Middlesbrough bids to be a city
A bid to turn Middlesbrough from a town into a city is approaching completion.
In 2010, the government announced that a new city would be created as part of the Queen's Diamond Jubilee celebrations next year.
The deadline for formal bids was set as the end of May.
Much of the work on the bid was done free by local people and businesses, meaning the overall cost of the bid is in the region of £4,000.
Middlesbrough's deputy Mayor David Budd says, once contributions from local businesses have all been taken into account, much of that cost could also be paid back.
Reading, Wrexham, Perth and Kinross, Goole, Colchester, Chelmsford, Machynlleth, Milton Keynes, Luton, Medway, Gateshead, Southend, Stockport, St. Austel, Croydon, Doncaster, Tower Hamlets and Bolton are also bidding for city status.
While the town has been portrayed in some parts of the media as a tired, declining industrial town, Middlesbrough is, in fact, relatively young.
The story of a youthful, aspiring industrial town forms part of Middlesbrough's case for city status.
Two centuries ago the town was little more than a truck stop for those travelling between Durham and Whitby.
But in 1841, ironstone was discovered in the Eston Hills and industrial development led to a population growth unprecedented in England at the time.
When Prime Minister William Gladstone visited the new town in the 1860s, he described it as an 'infant Hercules'. By 1890, the population had increased to 90,000 and Teesside had become a world centre for steelmaking and bridge building.
As well as the famous Tyne, Lambeth and Sydney harbour bridges, Teessiders have also built bridges spanning the Nile, Yang Tse and Zambezi rivers.
'Porkers, parmos and ASBOs'
Supporters of Middlesbrough's bid to become a city speak of 'prestige' and 'punching above our weight'.
Becoming a city would not bring the town any new money. Middlesbrough Council says that's not the point.
It sees the bid as a step in the process of rebranding Middlesbrough, throwing off the image of a 'town of fatties, teetering on the edge of a precipice of decline', portrayed in some parts of the national media.
While prejudice from a London-based media may go some way to explaining some of Middlesbrough's image problem, no one is denying it is a town with issues.
Research by Experian for the BBC suggested last year that Middlesbrough has the least resilient economy in England.
In other words, it could suffer the most from any economic shocks, including public sector cuts.
The town's economy is disproportionately dependent on the public sector and suffers from an image problem that, the council accepts, has made private investors tough to attract.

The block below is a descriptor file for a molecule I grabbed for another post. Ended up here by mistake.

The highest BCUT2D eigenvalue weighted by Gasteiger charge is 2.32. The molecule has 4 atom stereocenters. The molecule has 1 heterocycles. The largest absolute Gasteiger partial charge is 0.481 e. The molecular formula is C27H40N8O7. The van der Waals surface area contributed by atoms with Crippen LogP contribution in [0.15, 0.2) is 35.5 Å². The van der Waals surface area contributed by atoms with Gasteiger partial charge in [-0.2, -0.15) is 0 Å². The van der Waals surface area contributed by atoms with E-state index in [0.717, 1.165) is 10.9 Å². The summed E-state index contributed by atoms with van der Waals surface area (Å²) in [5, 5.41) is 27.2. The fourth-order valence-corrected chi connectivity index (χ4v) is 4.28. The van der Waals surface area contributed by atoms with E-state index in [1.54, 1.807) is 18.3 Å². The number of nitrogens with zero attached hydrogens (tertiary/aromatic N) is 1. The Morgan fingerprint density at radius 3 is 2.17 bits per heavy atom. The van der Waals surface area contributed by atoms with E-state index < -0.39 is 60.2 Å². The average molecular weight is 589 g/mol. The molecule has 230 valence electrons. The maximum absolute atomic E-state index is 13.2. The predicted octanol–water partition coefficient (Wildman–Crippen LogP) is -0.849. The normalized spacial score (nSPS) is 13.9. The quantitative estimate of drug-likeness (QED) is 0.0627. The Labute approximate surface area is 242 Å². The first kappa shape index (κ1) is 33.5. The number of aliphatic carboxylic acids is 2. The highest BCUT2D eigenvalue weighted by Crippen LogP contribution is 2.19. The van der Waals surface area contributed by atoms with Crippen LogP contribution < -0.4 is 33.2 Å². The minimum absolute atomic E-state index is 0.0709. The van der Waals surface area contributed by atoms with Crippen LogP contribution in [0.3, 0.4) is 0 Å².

It is that negative view of the area and the desperate need to get the private sector to look again at Middlesbrough, that gives this campaign of 'pride and passion' a harder economic edge.
Financier and property developer Andy Preston of Green Lane Capital said: "Although winning isn't critical to the changes we need to make to propel the town to a successful future, it would boost our confidence."
The hope is that the attention would give the town an opportunity to sell itself anew and there is no denying there have been some significant developments over the past decade that Middlesbrough has every right to be proud of.
Teesside University was named The Times' 'University of the Year for 2010'.
Middlesbrough's Centre Square is one of the UK's biggest civic open spaces, and is home to the modern art venue Mima, which continues to surprise visitors.
The newly built Boho Zone is beginning to show its potential, turning the formerly ill-reputed St Hilda's into a hive of small, digital and media companies.
On the riverbank, the flagship Middlehaven development was delayed after the property market collapsed.
But building work has resumed and it can still make the ambitious claim that it is on course to become the UK's first major zero carbon residential, leisure and commercial development.
Middlesbrough last applied for city status in 2002, when a new city was created to celebrate Queen Elizabeth II's Golden Jubilee. It lost out to Newport.
Councillors in Newport are quick to boast about their achievements since becoming a city.
Newport has a world-class Velodrome, attracted some big employers and is now a location for government headquarters outside London, though whether or not these would have happened anyway is impossible to say.
Middlesbrough is already part of the Tees Valley City Region, which also includes Hartlepool, Stockton, Darlington and Redcar and Cleveland.
Economically, by far the City Region's two greatest assets are based outside Middlesbrough in Redcar and Cleveland Borough - Sembcorp's Wilton Chemical Complex and the soon-to-reopen Redcar Steelworks.
Other big income generators, such as Teesport and the petrochemical industries based on the North Bank of the Tees, also fall outside Middlesbrough.
Teesside as a whole cannot apply to become a city, as it is served by more than one council. To establish Teesside as a city would first involve amalgamating the area's councils into one, without any guarantee of success afterwards.
So when it comes down to economics, Middlesbrough's position as a residential, social and retail centre for the wider Tees area is key to its survival.
Attracting the 720,000 people living in the Tees Valley into the town to spend their money is a must for Middlesbrough and it's clear that the council believes a 'city centre' is something worth working for.